A bill introduced in the New Jersey State Senate last month seeks to put a three-year moratorium on the growth of charter schools in the state.
In a blistering op-ed this week in NJ Spotlight, Dale Caldwell, the head of school at the Village Charter School in Trenton, argues that the New Jersey Education Association (NJEA), the state's largest teachers union, is behind the legislation. The union's goal: to preserve its monopoly over public education in the state.
Charter public schools are producing graduation rates far outpacing their traditional public-school counterparts. The NJEA and their champions in the Legislature cannot allow the one sector of the public education system that is showing achievement, promise, and hope for students and families to flourish if it cannot be controlled by them, so they exert political pressure to stifle the success of charter public schools.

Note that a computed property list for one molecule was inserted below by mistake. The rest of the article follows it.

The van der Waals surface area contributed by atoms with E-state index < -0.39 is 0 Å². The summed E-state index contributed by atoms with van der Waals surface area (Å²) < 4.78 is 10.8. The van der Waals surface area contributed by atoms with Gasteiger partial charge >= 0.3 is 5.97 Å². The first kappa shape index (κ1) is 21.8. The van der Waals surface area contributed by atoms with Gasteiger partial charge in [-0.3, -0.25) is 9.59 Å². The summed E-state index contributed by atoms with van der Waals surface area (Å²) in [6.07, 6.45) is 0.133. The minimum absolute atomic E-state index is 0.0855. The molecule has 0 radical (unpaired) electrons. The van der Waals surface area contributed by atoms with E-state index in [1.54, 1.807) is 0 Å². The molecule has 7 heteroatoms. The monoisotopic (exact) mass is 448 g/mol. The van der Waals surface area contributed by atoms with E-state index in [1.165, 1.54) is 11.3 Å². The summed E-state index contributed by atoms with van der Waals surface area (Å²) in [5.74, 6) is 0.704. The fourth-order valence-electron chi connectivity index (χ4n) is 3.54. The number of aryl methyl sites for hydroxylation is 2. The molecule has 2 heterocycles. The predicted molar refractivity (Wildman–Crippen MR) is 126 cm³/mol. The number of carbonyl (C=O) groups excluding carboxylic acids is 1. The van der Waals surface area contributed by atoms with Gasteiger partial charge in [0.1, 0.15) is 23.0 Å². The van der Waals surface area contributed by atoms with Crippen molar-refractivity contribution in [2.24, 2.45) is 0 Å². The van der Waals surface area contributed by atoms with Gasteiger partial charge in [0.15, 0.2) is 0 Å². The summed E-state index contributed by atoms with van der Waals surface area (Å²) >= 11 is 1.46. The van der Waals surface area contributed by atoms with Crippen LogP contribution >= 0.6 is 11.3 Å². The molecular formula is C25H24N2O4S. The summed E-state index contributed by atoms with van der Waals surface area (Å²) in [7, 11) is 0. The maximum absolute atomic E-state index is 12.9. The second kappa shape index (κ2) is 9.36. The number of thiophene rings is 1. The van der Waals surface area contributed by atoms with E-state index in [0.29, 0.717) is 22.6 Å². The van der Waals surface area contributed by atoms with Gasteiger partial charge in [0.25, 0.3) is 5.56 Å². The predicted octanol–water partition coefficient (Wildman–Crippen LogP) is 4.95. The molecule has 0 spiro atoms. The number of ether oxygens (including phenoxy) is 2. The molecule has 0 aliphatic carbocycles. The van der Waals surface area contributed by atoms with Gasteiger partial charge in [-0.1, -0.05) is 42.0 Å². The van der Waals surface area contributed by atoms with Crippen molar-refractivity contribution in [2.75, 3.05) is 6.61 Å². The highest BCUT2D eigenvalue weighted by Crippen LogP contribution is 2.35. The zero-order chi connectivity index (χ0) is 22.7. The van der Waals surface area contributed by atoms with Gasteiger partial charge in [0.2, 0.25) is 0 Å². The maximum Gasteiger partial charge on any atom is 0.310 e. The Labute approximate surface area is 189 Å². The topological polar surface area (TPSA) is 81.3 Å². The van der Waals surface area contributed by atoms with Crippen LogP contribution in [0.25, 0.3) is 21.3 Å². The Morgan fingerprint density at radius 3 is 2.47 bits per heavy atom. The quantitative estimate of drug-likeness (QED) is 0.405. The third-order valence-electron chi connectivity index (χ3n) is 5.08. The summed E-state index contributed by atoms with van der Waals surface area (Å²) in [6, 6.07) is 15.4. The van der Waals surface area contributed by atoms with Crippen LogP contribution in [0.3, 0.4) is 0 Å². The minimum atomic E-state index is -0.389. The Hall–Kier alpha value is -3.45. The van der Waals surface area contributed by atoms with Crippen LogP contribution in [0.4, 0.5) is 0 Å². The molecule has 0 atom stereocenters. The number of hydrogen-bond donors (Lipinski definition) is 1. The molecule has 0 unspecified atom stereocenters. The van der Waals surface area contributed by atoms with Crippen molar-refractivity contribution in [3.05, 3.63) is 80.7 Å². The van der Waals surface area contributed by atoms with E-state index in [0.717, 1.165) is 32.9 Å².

Last year, I produced a three-part series for Reason TV on how New Jersey's charter school movement is providing hope in America's poorest city. Here's part one: